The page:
If trials of three or four simple cases have been made, and are found to agree with the results given by the engine, it is scarcely possible that there can be any error (...).
Charles Babbage, On the mathematical
powers of the calculating engine (1837)
Anybody who has something to do with modern computers will agree that the above statement made by Charles Babbage about the analytical engine is understatement, to say the least.
Computer programs do not always work as expected. There is a complex taxonomy of errors or miscomputations. The taxonomy of possible errors is itself interesting. Syntax errors like missing semicolons are quite obvious and are easy to catch. Logical errors are harder to find, but at least we know that something went wrong. For example, our algorithm does not correctly sort some lists. There are also issues that may or may not be actual errors. For example an algorithm in online store might suggest slightly suspicious products. Finally, we also have concurrency errors that happen very rarely in some very specific scenario.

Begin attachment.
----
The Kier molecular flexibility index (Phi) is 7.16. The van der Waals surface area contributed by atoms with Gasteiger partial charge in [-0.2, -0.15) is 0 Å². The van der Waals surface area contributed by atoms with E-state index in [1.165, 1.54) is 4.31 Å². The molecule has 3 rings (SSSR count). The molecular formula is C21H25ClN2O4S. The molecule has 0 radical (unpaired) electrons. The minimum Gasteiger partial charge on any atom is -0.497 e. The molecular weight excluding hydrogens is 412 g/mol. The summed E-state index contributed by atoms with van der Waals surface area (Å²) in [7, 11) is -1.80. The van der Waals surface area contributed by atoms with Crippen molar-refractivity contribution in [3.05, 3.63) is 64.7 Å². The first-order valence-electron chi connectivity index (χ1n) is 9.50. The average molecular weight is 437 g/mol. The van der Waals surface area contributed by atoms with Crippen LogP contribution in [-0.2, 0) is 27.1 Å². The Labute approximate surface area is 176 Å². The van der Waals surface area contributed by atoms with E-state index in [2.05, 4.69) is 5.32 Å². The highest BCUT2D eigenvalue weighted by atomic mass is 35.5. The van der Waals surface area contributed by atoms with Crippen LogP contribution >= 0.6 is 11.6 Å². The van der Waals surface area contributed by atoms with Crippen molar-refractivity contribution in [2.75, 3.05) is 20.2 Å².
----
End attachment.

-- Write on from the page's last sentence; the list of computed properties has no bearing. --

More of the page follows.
If Babbage was right, we would just try three or four simple cases and eradicate all errors from our programs, but eliminating errors is not so easy. In retrospect, it is quite interesting to see how long it took early computer engineers to realise that coding (i.e. translating mathematical algorithm to program code) errors are a problem:
Errors in coding were only gradually recognized to be a signiﬁcant problem: a typical early comment was that of Miller [circa 1949], who wrote that such errors, along with hardware faults, could be "expected, in time, to become infrequent".
Mark Priestley, Science of Operations (2011)
We mostly got rid of hardware faults, but coding errors are still here. Programmers spent over 50 years finding different practical strategies for dealing with them. In this blog post, I want to look at four of the strategies. Quite curiously, there is a very wide range.